Consideration of an Image: Otto Steinert’s Ein-Fuß-Gänger

Ein-Fuß-Gänger, Otto Steinert, ca. 1950.

Ein-Fuß-Gänger, Otto Steinert, ca. 1950.

What we see is not a whole man, but a part of a man. The part that moves forward, that keeps going. Or maybe it’s the part or the quality of man that’s there, that’s concrete and definable, while the rest of the corpus is ever in flux, a blur, ephemeral and ineffable.

‘Ein-Fuß-Gänger’ meaning literally, “the foot walker” although my German-speaking spouse tells me that there is not really a word for “walk” in German, the verb is literally “foot go-er, or “to go by foot.”

Formal qualities of the image that are worth noting:
The circular decorative grate surrounding the tree, mirrored in infinite repetition by the arc of the cobblestones adjacent to it in the street. There is both verticality and horizontal elegance in the image, with the picture plane divided into nearly precise thirds: the grate and tree in the first third, a “blank” of cobblestone, street and sidewalk in the middle third, and the last third the same as the middle, but with the startling, surreal addition of an in-focus foot with what we presume is a blurred body attached to it.

Is it a blurred man? Or is it an erased man? It’s more of a mark on a page than the blur of motion that we’re seeing, the kind of mark made in a gesture of erasure. Make a drawing of a man in charcoal, then close your fist and smear it across the entire image of everything man-like of him save the foot. Everything else in the image is there, defined, and still: the grate, the tree, the sidewalk, the cobblestone street. Only the man is animate; and in his blur and in his foot, we are told that we cannot be sure of him, either. Or sure of what we think that we see.

Otto Steinert was a German medical doctor during WWII, and afterwards abandoned medicine to pursue photography. Greatly interested in what the Surrealists, and afterwards in Germany, what the Bauhaus movement had begun prior to the war (and what had been labeled “degenerate art” and banned by the Nazis during the war), Steinert aimed to pick up aesthetically where the movements had left off. Coining his first curated shows “The Subjective Movement,” members of the Fotoform group experimented with combining formal vision with evoking an inner psychology on film, and to those ends played wildly with photographic and darkroom technique, in much the same way László Moholy-Nagy was doing at the Institute of Design in Chicago, and his protegés Harry Callahan and Aaron Siskind after him.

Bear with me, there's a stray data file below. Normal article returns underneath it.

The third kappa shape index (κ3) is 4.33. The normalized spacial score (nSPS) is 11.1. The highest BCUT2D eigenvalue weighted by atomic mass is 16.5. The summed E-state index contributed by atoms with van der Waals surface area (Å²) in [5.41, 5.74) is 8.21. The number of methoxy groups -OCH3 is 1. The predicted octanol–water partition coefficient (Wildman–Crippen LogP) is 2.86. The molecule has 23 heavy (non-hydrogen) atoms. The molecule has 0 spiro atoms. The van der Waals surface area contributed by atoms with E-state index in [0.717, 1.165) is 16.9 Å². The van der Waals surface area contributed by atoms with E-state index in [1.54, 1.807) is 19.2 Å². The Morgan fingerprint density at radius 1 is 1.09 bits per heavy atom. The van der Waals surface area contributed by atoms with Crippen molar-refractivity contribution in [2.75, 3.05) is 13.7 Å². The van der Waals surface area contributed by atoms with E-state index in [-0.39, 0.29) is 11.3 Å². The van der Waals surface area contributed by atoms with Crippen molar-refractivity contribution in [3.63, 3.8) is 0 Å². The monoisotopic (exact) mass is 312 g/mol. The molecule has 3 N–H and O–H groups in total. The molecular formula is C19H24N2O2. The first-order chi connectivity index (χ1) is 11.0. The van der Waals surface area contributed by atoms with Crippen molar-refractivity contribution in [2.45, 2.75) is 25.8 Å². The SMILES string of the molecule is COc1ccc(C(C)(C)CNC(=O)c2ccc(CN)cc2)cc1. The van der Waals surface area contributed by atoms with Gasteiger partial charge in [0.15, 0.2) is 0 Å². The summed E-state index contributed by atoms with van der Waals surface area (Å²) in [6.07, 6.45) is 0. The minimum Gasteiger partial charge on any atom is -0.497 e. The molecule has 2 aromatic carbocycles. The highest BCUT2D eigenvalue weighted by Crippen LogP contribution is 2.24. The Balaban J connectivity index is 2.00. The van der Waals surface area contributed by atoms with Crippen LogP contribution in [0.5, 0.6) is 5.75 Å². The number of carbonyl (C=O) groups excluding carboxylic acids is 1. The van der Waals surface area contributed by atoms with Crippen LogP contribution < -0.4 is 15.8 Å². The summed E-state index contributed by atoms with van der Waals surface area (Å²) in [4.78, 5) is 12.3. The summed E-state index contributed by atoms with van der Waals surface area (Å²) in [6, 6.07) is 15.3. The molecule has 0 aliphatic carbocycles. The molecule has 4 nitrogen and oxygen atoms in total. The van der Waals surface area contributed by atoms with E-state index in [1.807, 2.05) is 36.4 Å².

Steinert referred to what he was doing in the movement as “visual research,” and stated that the Subjective movement was concerned with “humanised, individualized photography,” and in reaction to the “objective” notions of photography as well as the propaganda-disguised-as-journalism use of the genre that preceded Fotoform.

What’s of particular interest to me is that like the young photographers coming out of the post-war Japanese photographic movements, there was a strong and instinctive shift away from using photography to describe anything that claimed to be “real” “objective” or “true.” Both Japan and Germany were mired in reconstruction not just of their cities but of a collective national identity in the face of being  on the losing side of an epic world war. One of Japan’s most interesting answers, coming a little later in the 1960s, was the VIVO and Provoke movements, which sought to “provoke” collective thought, action and art by fusing and cross-pollinating ideas with artistic and political mediums and practitioners. Dance, politics, photography, literature and theater were all ingredients to foment revolution, art and change for the young in Japan. In contrast, Steinert’s avant garde called for a turning inwards through photography specifically, and using the medium to evoke personal and individual responses to the realities of the outside world. To comment on the inner state and claim only that authority, rather than to pretend to accurately reflect the outer state.

What I’ve always loved about Ein-Fuß-Gänger is its inside-out-qualities; how it is and is not what it purports to be, that in the end it doesn’t purport to be of or about anything at all. It’s a bit of a visual joke, it’s quiet, it’s a small image and you could almost miss it entirely if you weren’t looking long or closely. It’s ambiguous, formally very pleasing, and it is an image that I could linger over for a long, long while, losing myself in thoughts of absence and presence, the real and the notion of fiction, of place and not-place.

Shortly after the war, in 1949, Steinert moved to Paris, which is where he made this image (ca. 1950). While I do not know much of his biography, and do not have any texts confirming this or telling me otherwise, I speculate that it was very appealing, perhaps even necessary, to remove oneself from the reality of a bombed-out German city during reconstruction, to attempt to resurrect one’s identity and self by escaping to a beautiful foreign city that was comparatively intact, civilized and yet somehow Other enough to not see oneself clearly reflected back in it. That indeed, the blur or the erasure of man was not just attractive or an exercise in subjective photographic abstraction, but a desire to disassemble, disintegrate, disappear.